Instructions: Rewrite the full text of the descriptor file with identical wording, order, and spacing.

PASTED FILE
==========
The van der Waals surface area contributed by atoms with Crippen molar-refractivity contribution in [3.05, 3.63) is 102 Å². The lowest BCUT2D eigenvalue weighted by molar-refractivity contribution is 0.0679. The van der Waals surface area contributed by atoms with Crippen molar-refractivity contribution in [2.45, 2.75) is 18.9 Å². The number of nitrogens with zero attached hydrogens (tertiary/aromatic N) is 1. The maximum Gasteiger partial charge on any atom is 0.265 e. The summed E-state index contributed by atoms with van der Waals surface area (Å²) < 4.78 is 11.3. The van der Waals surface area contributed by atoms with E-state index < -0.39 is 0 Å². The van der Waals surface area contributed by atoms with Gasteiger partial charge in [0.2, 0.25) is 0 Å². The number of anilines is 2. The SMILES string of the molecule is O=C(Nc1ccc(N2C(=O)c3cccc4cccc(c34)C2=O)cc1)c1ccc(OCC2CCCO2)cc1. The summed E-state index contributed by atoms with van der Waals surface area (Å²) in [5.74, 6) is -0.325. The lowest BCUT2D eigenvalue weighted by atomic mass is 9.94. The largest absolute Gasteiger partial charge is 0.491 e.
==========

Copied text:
The van der Waals surface area contributed by atoms with Crippen molar-refractivity contribution in [3.05, 3.63) is 102 Å². The lowest BCUT2D eigenvalue weighted by molar-refractivity contribution is 0.0679. The van der Waals surface area contributed by atoms with Crippen molar-refractivity contribution in [2.45, 2.75) is 18.9 Å². The number of nitrogens with zero attached hydrogens (tertiary/aromatic N) is 1. The maximum Gasteiger partial charge on any atom is 0.265 e. The summed E-state index contributed by atoms with van der Waals surface area (Å²) < 4.78 is 11.3. The van der Waals surface area contributed by atoms with E-state index < -0.39 is 0 Å². The van der Waals surface area contributed by atoms with Gasteiger partial charge in [0.2, 0.25) is 0 Å². The number of anilines is 2. The SMILES string of the molecule is O=C(Nc1ccc(N2C(=O)c3cccc4cccc(c34)C2=O)cc1)c1ccc(OCC2CCCO2)cc1. The summed E-state index contributed by atoms with van der Waals surface area (Å²) in [5.74, 6) is -0.325. The lowest BCUT2D eigenvalue weighted by atomic mass is 9.94. The largest absolute Gasteiger partial charge is 0.491 e.